Financial institutions experience significant spike in threats linked to COVID-19

Wednesday 28 April 2021 15:00 CET | News

Financial institutions have reported significantly increased threat levels from COVID-related cybercrime according to new research by BAE Systems Applied Intelligence, the cyber and intelligence arm of BAE Systems.

A huge jump in new pandemic-related threats, alongside a rise in challenges caused by enforced work from home guidance, is leaving open and insecure gaps in FIs’ networks. The findings released within The COVID Crime Index 2021 analyses the changing nature and impact of fraud, risk and cyberthreats on UK and US FIs and consumers over the last 12 months.

According to the index, which surveyed 902 organisations in the financial services sector, three-quarters (74%) have experienced a rise in cybercrime since the pandemic began, with 42% of banks and insurers revealing the remote working model has made them less secure. Just under half (44%) were also concerned that this has led to less visibility of potential holes in their network or infrastructure and a further 37% of FIs believe their customers are now at greater risk of cybercrime or fraud.

The monetary impact of online criminal activity since the start of the pandemic has also been significant. The index found that 56% of US and UK banks and insurers saw an upsurge in financial losses over the last 12 months – the average cost reaching USD 720,000 USD and rising.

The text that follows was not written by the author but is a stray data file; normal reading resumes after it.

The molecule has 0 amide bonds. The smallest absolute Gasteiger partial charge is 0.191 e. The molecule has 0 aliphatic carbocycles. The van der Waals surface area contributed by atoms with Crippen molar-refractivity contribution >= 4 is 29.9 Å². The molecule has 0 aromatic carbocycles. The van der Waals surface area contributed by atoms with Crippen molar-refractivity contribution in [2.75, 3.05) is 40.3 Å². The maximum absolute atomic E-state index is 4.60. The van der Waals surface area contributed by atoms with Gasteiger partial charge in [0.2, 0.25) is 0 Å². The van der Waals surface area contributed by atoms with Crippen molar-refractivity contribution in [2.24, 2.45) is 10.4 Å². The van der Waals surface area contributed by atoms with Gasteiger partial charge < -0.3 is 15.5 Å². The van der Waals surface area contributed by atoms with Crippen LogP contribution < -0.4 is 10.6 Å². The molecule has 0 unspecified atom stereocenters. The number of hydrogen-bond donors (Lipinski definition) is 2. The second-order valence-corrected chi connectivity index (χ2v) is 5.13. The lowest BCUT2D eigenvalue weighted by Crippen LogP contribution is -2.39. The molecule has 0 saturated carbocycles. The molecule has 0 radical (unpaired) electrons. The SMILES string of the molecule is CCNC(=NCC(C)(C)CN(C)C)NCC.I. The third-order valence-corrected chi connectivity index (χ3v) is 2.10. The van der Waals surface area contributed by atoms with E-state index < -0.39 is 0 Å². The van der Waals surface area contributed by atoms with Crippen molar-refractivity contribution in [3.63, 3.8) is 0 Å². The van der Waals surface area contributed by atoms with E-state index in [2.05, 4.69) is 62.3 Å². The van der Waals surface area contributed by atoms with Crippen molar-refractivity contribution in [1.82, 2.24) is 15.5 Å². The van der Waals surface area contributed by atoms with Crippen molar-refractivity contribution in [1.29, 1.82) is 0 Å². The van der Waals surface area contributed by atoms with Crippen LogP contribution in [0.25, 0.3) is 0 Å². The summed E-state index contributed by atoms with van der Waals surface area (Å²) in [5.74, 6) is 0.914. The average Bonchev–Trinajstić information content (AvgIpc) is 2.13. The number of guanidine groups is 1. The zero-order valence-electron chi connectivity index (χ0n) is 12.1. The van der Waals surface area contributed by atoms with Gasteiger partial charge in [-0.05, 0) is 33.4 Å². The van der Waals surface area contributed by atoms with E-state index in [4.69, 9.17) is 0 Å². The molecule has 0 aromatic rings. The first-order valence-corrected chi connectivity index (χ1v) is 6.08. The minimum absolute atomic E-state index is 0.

A secondary study as part of the index surveyed consumers to explore the personal impact of these increased attacks and found a fifth of consumers have been targeted at least once in the past year. More than a quarter (28%) said they had been sent an email hoax relating to COVID-19, with 22% also being targeted by text or SMS. 

A spike in online shopping due to the pandemic has also driven increasing cybercrime. More than a quarter (26%) said they had bought something from a fraudulent site in the past 12 months and never received their goods. This has led to concerns over sharing data, with 84% of consumers worried about their digital identity and personal information online.

More than half (53%) of those surveyed believe it is the job of the banks to protect them, compared with 40% that believed it was their own responsibility. The same amount (53% said banks or credit card providers could provide more guidance to consumers on how to behave online to be better protected from cybercrime.


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Keywords: data sharing, fraud prevention, cybercrime, financial institutions, COVID-19, digital identity
Categories: Banking & Fintech | Digital Identity, Security & Online Fraud
Countries: United Kingdom
This article is part of category

Banking & Fintech